by Pettus Read
On a trip into our capital city recently, I saw a billboard that contained an advertisement that really made me think. In large bold lettering it said, "Are you an adult that cannot read? If so, we can help." I do understand the concept behind the advertising campaign and the important need for increased literacy in our adult population, but if you are an adult who cannot read, how do you know what the billboard said?
Just as this sign made me think, and possibly not in the way the designer wished I should have thought, each day we all see signs that tell us things that we usually just take for granted. Stop, yield, one way, RR crossing and other simple transportation signs are just a part of our everyday life. The signs that get my attention are those that are intended for one meaning; but yet, cause weird me to scratch my head and say, "huh?"
For example, there was a sign in a Maine restaurant that said, "Open seven days a week and weekends." Did not the seven days cover the weekends as well or did the owner come from some place that used some kind of different calendar than we use in this country?
Signs are also a way to see how things have changed over the years. I remember the summer J.C. Penney in Murfreesboro, Tennessee, put a sign in their front window that read, "Cold Air-Conditioned." It was one of those summers that was extremely hot and everyone was stopping in the store just to see what it felt like to experience real air conditioning. Since very few homes in those days had central air conditioning and certainly not the folks I knew out in the rural areas of the county, the coolness of the store was something really special. In fact, many folks had to go back outside because of experiencing an "ice cream headache" due to their bodies not being use to such cold air.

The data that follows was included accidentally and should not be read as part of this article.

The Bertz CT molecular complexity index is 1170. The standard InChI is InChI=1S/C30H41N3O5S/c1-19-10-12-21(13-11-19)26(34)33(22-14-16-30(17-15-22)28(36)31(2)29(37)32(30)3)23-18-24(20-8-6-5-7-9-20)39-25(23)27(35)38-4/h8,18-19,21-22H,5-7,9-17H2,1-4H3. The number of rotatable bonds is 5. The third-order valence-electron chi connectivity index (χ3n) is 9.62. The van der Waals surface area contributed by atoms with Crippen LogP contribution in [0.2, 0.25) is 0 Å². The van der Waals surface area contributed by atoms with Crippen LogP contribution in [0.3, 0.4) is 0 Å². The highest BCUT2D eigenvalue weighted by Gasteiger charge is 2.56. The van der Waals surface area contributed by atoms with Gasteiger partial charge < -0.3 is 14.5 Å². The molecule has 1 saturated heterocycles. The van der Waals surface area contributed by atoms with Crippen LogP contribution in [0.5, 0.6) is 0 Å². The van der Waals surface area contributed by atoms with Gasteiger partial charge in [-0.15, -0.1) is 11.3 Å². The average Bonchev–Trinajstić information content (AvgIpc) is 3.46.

However, today we take air conditioning for granted and if it is not working in a retail store there would be very few customers who would even darken the doors. Nope, a sign saying, "No air conditioning, hot as fire inside, come on in," just wouldn't work.
Other signs that have been taken down and gone the way of the carrier pigeon are free TV in every room, free air for your tires, attendant on duty, gas pumped here, service station, pay phone, service with a smile, just to name a few. Yes, they are all signs of days gone by.
Today everything relates to internet and broadband. I walked in a McDonald's recently which had signage that referred to the fact that their store was internet accessible. I'm sure that is great if you carry your computer with you to get a hamburger and needed to check out the worldwide web as you downed a Big Mac and fries. But, it is a sign of the times.
For those who are in that fast-lane and just can't get away from being communicated to, a restaurant with broadband is the answer. But, for me when I go to eat the only communications I like are those from whom I am enjoying my meal with. Not a cell phone buzzing on my hip, a laptop flashing the latest stock quotes or a Bluetooth blinking in my ear. Those modern day items make it hard to "read the signs" of everyday life.
I'm sure there is a generation of you out there who remember the old Burma Shave signs posted on the sides of the roadways. In an article written by Candace Rich, she says, "In 1925 young Allan Odell pitched his sales idea to his father, Clinton. He used small, wooden roadside signs to pitch their product, Burma Shave, a brushless shaving cream. The red and white signs grew to over 7,000 nationwide at the height of the campaign."
The campaign ended in 1963, but the Burma Shave idea often still pops up on rural roads being used for other businesses. The campaign used four- five- and six- sign sets placed along the side of the road about fifty feet apart to make a catchy slogan. As you drove along, each sign would lead you to an expectation of what the next sign would say. One set of Burma Shave signs containing six signs read, "Train wrecks few - Reason clear - Fireman - Never hugs - Engineer - Burma Shave."
The Burma Shave signs went away due to cars going faster and people having a lessened attention span, plus the signs were not flashy enough for today's consuming public. But, during their day they were great signs of the time. I do wonder when other generations look back on our times, what will be our signs they will remember us by? "Internet Accessible" just doesn't have the ring or nostalgic image like a Burma Shave sign.